Friday, September 15, 2017

It's a little thing!

A few months back, my husband and I took a little vacation.  We enjoyed our time away and relished in the togetherness.  One of our stops was in a place called A Taste of Amish.  There were bulk foods, lots of different kinds of teas, homemade items, and wonderful sandwiches.  Our visit was on a cold and dreary day, but we were warmed by the charm of the place.

After eating lunch and on our way to the check out, I noticed the sign at the cash register.  Beside it was a glass jar of little plastic soldiers--and the bidding to take one and place it in your sight as a reminder to pray for those who serve our country grabbed me. I took one--wrapped it carefully with my other purchases.

Later, when our trip was completed I unwrapped the soldier and placed it in my prayer corner.  It is a little thing, but it is a constant reminder to me to pray for our American soldiers serving around the world.

Perhaps others can make this offering!  What if a church or business placed a jar of plastic soldiers as an invitation to prayer?  If you make a trip to the Dollar Tree, a bag of these little things can be obtained for $1.00!

It's a little thing--yes!  But prayer is very important and our service personnel need our prayer.
Join me in praying for them.   
For those in the Armed Forces of our Country (from the Book of Common Prayer)

Almighty God, we commend to your gracious care and keeping all the men and women of our armed forces at home and abroad. Defend them day by day with your heavenly grace; strengthen them in their trials and temptations; give them courage to face the perils which beset them; and grant them a sense of your abiding presence wherever they may be; through Jesus Christ our Lord. Amen.

Wednesday, August 23, 2017

Moving toward September…

          Image result for gleaning Planning for the fall season and flipping through the calendar, I am noticing that September is on the horizon.  With the heat of the past few days, fall will be a welcome season with its cooler temperatures and its many colors.  For many people, school is already underway and in some places, startup will follow Labor Day.  I love September—apple season is near!
            But something that knows no season is hunger.  Recently I learned that September is Hunger Action Month according to the Society of St. Andrew.  If you don’t know about this society, you might like to acquaint yourself with their website which may be found here:
            The Society of St. Andrew has many resources for you to develop a plan of action.  Their 2017 Calendar of Prayer and Action is chock full of sound, biblical responses to helping to end hunger.  If you attend St. Peter’s Episcopal Church in Oxford, MS, see me; I’ll be happy to make a copy of the calendar for you.  The calendar can also be obtained from their website. Families may find the Society of St. Andrew’s coin boxes a helpful aid in sharing the problem of hunger with children.  These, too, may be obtained online, or you can make your own “bank” for coins.  Perhaps if you treat your children to a child’s meal at a fast food restaurant you might put in the same amount of money into the money box/bank to donation to help end hunger.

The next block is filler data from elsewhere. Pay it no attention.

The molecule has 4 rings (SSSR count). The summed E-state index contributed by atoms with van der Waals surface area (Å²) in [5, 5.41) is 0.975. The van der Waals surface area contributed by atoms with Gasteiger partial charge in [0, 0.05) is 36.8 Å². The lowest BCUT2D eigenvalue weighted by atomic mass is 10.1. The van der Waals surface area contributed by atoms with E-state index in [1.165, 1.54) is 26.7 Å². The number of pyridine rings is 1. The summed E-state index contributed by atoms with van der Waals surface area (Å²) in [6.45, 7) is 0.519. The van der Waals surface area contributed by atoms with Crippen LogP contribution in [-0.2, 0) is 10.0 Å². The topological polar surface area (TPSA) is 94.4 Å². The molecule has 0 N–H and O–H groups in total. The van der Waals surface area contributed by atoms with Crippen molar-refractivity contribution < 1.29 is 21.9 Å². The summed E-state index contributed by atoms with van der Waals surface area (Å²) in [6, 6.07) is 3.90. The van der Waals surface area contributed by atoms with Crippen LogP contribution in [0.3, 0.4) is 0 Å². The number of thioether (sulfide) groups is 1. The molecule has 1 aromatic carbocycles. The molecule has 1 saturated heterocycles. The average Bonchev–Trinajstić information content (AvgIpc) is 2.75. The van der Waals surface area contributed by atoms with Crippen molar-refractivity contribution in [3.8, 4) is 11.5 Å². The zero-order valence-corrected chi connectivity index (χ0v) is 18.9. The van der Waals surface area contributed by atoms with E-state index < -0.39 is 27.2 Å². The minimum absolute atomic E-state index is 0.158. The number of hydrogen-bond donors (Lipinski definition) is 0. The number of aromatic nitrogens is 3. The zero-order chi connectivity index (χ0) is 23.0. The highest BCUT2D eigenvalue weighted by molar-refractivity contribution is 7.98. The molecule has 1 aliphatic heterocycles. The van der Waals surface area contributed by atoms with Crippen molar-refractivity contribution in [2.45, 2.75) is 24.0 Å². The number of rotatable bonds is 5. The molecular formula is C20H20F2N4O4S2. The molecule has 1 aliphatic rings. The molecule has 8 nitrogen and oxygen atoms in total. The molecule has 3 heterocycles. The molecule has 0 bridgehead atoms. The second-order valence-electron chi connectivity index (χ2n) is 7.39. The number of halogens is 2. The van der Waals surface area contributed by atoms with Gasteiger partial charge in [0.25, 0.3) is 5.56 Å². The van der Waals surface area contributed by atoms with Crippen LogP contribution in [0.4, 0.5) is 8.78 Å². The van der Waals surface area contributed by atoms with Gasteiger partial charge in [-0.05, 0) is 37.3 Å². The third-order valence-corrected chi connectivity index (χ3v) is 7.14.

The African proverb “It takes a village to raise a child” is very apt in addressing hunger in the United States.  Look in your local area for what’s being done through food pantries, meals served in churches, education programs.  We’ve often said for environmental issues “to think globally and act locally”—good advice for addressing the issues of hunger.  Let us together ponder Jesus’ words in Matthew: “You give them something to eat.”

            May your September be one of blessing.  May it also be one of prayer and action.  Get a calendar, fill your coin box/bank, and offer it to God on Sunday, October 1, which is World Communion day.  Then, count your coins and send a check to the Society of St. Andrew to aid in their work to end hunger.  

Thursday, August 3, 2017

O the times, they are a changin'

It is the beginning of August--where has this year gone?  School begins for our local schools tomorrow!  Have already seen Halloween decorations in the stores!  2017 is going fast.  Faster than I'd like.  And change is in the wind.

The times are changing.  My retirement has been announced.  I'll be retiring in February of 2018.  It is bittersweet; the new embrace of life on the Homestead with my husband is so inviting!  But the laying down of active ministry has my emotions stirring.  How difficult to lay down the relationships--even temporarily.  In some sense it is a protracted slipping away, and yet how quickly February will arrive!  Seize the day!  Make the most of the time we have together!  My head and my heart will come together.

And I'm thinking of a new name for this blog.  Oh, I'll always be that Eclectic Episcopalian!  But perhaps a name that may be more reflective of my new role in retirement--as I continue to discover what that means for me. I invite your thoughts, should you care to share them.  Wife, goatherd, gardener, collector of things that make me laugh, maker of dolls--these are among the things that will be a part of my life.  I hope to be a much better neighbor--and a friend!  Mostly, I seek to be a child of God embracing this new step--even as titles and blog names may change!